European and U.S. Perspectives on Bosnia and Herzegovina

October 19, 2012

On October 19th, 2012, AGI hosted the discussion “European and U.S. Perspectives on Bosnia and Herzegovina” with AGI/DAAD Fellow Dr. Dominik Tolksdorf. The event, at which Dr. Tolksdorf presented his work on the roles of the European Union and the U.S. in Bosnia in the past years and the role of the Office of the High Representative (OHR) in the country, was generously supported by the German Academic Exchange Service (DAAD).

The state-building process in Bosnia has been supported by a number of international actors since 1995, including the U.S. and the EU. For the most part, these actors have shared a common interest to foster stability and to support progress towards Euro-Atlantic integration.

The transatlantic partners have also supported efforts to reform the constitutional system created through the Dayton Peace Accords. The current constitution offers multiple veto points for the ethnic groups in the legislative process, which slows decision-making. It is also considered discriminatory against members of other ethnic groups, i.e. non- Bosniaks, Serbs, and Croats. So far, the international efforts to foster constitutional reform have failed. While the transatlantic partners have mainly cooperated in this policy field, they cannot agree on the future of the Office of the High Representative (OHR).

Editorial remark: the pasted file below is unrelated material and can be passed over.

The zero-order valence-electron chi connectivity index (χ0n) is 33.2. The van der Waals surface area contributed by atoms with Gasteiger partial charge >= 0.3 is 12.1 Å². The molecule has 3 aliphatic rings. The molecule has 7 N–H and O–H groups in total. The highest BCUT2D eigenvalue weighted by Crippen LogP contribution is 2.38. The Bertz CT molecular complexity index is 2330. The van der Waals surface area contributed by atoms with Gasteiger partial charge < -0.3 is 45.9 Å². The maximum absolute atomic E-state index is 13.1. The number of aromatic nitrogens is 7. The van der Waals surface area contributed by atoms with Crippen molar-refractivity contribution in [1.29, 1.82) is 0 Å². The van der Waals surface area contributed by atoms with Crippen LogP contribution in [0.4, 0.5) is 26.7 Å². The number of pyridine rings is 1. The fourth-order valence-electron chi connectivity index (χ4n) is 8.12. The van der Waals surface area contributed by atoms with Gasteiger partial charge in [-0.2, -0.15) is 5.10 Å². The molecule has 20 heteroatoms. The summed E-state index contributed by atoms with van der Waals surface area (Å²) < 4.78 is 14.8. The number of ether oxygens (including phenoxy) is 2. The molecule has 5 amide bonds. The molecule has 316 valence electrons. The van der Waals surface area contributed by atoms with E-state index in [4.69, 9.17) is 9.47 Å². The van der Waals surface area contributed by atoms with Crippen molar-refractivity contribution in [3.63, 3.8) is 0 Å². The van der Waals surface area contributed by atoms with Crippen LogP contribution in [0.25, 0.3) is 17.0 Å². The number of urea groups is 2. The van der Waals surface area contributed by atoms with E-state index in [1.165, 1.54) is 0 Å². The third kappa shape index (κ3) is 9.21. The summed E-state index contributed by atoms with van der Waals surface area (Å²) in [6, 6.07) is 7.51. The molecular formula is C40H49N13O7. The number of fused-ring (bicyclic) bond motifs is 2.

Because the presence of the OHR and Bonn Powers gives the international community the opportunity to regularly intervene in daily politics in Bosnia, the EU would like to downplay the role of the OHR and increase local power within Bosnia. The EU promotes the idea that its pre-accession conditionality will naturally lead to constitutional reform.

The U.S. is more hesitant to lessen the powers of the OHR and international supervision in Bosnia for fear of a potential secession of the Republika Srpska (RS) from Bosnia. They would like to begin to grant more power to the EU but believe there are too many unresolved issues that even EU conditionality cannot resolve.

Both the EU and U.S. believe that comprehensive constitutional reform in the OHR is currently unrealistic. Ideally, the strengths of both the U.S. and EU should be employed when working towards progress in Bosnia. They both have different degrees of influence, especially on different ethnic groups. Other countries should be encouraged to take part in the state-building process, such as Russia, Turkey, Croatia, and Serbia. And finally, civil society should be consulted with the different constitutional proposals and take charge of the reform process.

Dr. Dominik Tolksdorf holds a PhD from the University of Munich. In his dissertation he examined the European Union’s support to reform processes in Bosnia and Herzegovina. Since 2006, he has worked as research fellow at the Center for Applied Policy Research (CAP) at the University of Munich, as senior associate researcher at the Institute for European Studies, and as adjunct assistant professor at Vesalius College at the Vrije Universiteit Brussels. In his research, he focuses on the EU’s external relations, including the pre-accession process with the western Balkan states and Turkey, EU neighborhood policies, and the structure of the External Action Service.


Kimberly Frank